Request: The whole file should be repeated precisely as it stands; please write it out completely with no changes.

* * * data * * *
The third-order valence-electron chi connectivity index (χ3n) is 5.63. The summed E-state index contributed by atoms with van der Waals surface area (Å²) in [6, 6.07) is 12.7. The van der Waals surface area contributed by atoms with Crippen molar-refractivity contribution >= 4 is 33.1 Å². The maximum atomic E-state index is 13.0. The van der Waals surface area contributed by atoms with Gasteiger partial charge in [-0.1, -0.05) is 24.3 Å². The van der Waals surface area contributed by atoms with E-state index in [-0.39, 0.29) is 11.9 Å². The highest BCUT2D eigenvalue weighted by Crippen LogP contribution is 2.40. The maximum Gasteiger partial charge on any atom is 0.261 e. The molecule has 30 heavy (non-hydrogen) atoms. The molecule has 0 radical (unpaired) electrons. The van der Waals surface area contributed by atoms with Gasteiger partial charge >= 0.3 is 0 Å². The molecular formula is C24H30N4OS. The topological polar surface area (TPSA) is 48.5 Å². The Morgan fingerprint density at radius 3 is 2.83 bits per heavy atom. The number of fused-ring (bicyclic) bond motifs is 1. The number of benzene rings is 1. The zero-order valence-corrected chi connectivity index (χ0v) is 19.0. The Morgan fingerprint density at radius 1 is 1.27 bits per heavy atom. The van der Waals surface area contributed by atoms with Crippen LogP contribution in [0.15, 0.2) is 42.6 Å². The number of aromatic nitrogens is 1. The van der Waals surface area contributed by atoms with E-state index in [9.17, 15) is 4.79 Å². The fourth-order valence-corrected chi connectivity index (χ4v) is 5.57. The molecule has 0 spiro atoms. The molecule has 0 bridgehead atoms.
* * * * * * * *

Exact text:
The third-order valence-electron chi connectivity index (χ3n) is 5.63. The summed E-state index contributed by atoms with van der Waals surface area (Å²) in [6, 6.07) is 12.7. The van der Waals surface area contributed by atoms with Crippen molar-refractivity contribution >= 4 is 33.1 Å². The maximum atomic E-state index is 13.0. The van der Waals surface area contributed by atoms with Gasteiger partial charge in [-0.1, -0.05) is 24.3 Å². The van der Waals surface area contributed by atoms with E-state index in [-0.39, 0.29) is 11.9 Å². The highest BCUT2D eigenvalue weighted by Crippen LogP contribution is 2.40. The maximum Gasteiger partial charge on any atom is 0.261 e. The molecule has 30 heavy (non-hydrogen) atoms. The molecule has 0 radical (unpaired) electrons. The van der Waals surface area contributed by atoms with Gasteiger partial charge >= 0.3 is 0 Å². The molecular formula is C24H30N4OS. The topological polar surface area (TPSA) is 48.5 Å². The Morgan fingerprint density at radius 3 is 2.83 bits per heavy atom. The number of fused-ring (bicyclic) bond motifs is 1. The number of benzene rings is 1. The zero-order valence-corrected chi connectivity index (χ0v) is 19.0. The Morgan fingerprint density at radius 1 is 1.27 bits per heavy atom. The van der Waals surface area contributed by atoms with Crippen LogP contribution in [0.15, 0.2) is 42.6 Å². The number of aromatic nitrogens is 1. The van der Waals surface area contributed by atoms with E-state index in [9.17, 15) is 4.79 Å². The fourth-order valence-corrected chi connectivity index (χ4v) is 5.57. The molecule has 0 spiro atoms. The molecule has 0 bridgehead atoms.